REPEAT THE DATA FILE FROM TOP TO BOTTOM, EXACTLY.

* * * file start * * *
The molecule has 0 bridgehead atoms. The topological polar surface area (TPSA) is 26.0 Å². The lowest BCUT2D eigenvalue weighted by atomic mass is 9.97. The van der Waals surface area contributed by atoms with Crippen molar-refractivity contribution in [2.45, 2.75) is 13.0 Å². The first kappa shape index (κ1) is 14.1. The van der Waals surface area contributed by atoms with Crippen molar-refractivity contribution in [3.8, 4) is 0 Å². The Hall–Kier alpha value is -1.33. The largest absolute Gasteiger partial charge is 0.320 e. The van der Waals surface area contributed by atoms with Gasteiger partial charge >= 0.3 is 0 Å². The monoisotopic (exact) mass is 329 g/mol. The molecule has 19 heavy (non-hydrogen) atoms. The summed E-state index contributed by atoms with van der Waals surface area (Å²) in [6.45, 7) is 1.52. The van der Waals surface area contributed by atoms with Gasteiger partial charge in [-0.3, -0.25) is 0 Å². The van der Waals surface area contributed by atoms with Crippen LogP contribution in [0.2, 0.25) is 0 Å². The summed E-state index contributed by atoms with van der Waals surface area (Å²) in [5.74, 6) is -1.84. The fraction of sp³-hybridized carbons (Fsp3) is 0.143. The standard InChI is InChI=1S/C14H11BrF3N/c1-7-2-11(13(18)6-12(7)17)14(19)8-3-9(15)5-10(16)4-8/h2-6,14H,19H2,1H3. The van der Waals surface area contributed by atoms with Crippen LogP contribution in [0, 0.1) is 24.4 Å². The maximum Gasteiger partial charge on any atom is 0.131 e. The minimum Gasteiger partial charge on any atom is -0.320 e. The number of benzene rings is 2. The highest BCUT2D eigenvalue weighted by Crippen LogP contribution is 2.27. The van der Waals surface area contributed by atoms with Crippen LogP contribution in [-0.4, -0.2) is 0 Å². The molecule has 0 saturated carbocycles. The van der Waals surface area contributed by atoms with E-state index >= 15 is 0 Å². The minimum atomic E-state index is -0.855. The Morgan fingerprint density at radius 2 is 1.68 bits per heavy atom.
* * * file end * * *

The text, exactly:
The molecule has 0 bridgehead atoms. The topological polar surface area (TPSA) is 26.0 Å². The lowest BCUT2D eigenvalue weighted by atomic mass is 9.97. The van der Waals surface area contributed by atoms with Crippen molar-refractivity contribution in [2.45, 2.75) is 13.0 Å². The first kappa shape index (κ1) is 14.1. The van der Waals surface area contributed by atoms with Crippen molar-refractivity contribution in [3.8, 4) is 0 Å². The Hall–Kier alpha value is -1.33. The largest absolute Gasteiger partial charge is 0.320 e. The van der Waals surface area contributed by atoms with Gasteiger partial charge >= 0.3 is 0 Å². The monoisotopic (exact) mass is 329 g/mol. The molecule has 19 heavy (non-hydrogen) atoms. The summed E-state index contributed by atoms with van der Waals surface area (Å²) in [6.45, 7) is 1.52. The van der Waals surface area contributed by atoms with Gasteiger partial charge in [-0.3, -0.25) is 0 Å². The van der Waals surface area contributed by atoms with Crippen LogP contribution in [0.2, 0.25) is 0 Å². The summed E-state index contributed by atoms with van der Waals surface area (Å²) in [5.74, 6) is -1.84. The fraction of sp³-hybridized carbons (Fsp3) is 0.143. The standard InChI is InChI=1S/C14H11BrF3N/c1-7-2-11(13(18)6-12(7)17)14(19)8-3-9(15)5-10(16)4-8/h2-6,14H,19H2,1H3. The van der Waals surface area contributed by atoms with Crippen LogP contribution in [0, 0.1) is 24.4 Å². The maximum Gasteiger partial charge on any atom is 0.131 e. The minimum Gasteiger partial charge on any atom is -0.320 e. The number of benzene rings is 2. The highest BCUT2D eigenvalue weighted by Crippen LogP contribution is 2.27. The van der Waals surface area contributed by atoms with Crippen LogP contribution in [-0.4, -0.2) is 0 Å². The molecule has 0 saturated carbocycles. The van der Waals surface area contributed by atoms with E-state index >= 15 is 0 Å². The minimum atomic E-state index is -0.855. The Morgan fingerprint density at radius 2 is 1.68 bits per heavy atom.